Kevin Garrison writes a good article on AvWeb about Aviation delays and debunking the myth the airlines have put forth that small aircraft are the cause. This from the perspective of someone flying one of the big jets for a major airline.
Two things are worth noting. The first and most important is that the pilots for the big airlines are not the guys at fault in this situation and are usually sympathetic to fighting the con job their management are trying to pull off. These guys have been the biggest victim of the management incompetence of the major airlines as they have tried to deal with the shifts in their wacky business models. Their work conditions get worse, they get screwed out of their pensions, and meanwhile they feel like they are being encouraged to lie to their customers.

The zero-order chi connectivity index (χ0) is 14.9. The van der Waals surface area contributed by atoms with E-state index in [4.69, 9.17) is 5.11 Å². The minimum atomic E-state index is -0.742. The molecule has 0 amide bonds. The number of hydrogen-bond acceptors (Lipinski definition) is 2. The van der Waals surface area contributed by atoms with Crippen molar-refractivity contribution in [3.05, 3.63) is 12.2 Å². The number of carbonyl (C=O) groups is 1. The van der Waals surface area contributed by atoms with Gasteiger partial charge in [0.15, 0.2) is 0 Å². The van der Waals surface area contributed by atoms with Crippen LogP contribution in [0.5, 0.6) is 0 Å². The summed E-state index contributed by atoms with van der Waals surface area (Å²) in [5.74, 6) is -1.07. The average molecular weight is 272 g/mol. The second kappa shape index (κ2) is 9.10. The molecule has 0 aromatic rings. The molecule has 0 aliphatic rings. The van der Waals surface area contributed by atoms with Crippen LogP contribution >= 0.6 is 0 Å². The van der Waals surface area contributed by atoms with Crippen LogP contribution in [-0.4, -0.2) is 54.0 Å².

The second is that he points out the real cause of these traffic screw ups- the major airlines for some reason tend to schedule just about every airplane they are flying to take off and leave at the same time.
Now, it may make the schedules look clean at your major hub to have every arrival at 3pm and every departure at 4pm. I bet its even easier on the scheduling software. But its not going to actually work. Unless of course your aim is to intentionally make sure passengers miss their connections so you can avoid having the pay the bump-fees. Hmmm…
So just a reminder. Next time you are out on a taxiway in a line of 20 airplanes waiting to take off. Its not the little-guy holding you up. Its unlikely that we are taking off from the same runway and when we do, we tend to slip in between the jet departures (since we can often take off quickly and turn out of the departure path to get out of the way). Anytime there are 20 jets stacked up other than some major issue with the runway, its a clear sign that the folks running the airline you are flying couldn’t figure out how to coordinate schedules to spread things out a bit in a more sensible way. For organizations responsible for billion dollar machines flying through the air, this stuff should be pretty basic.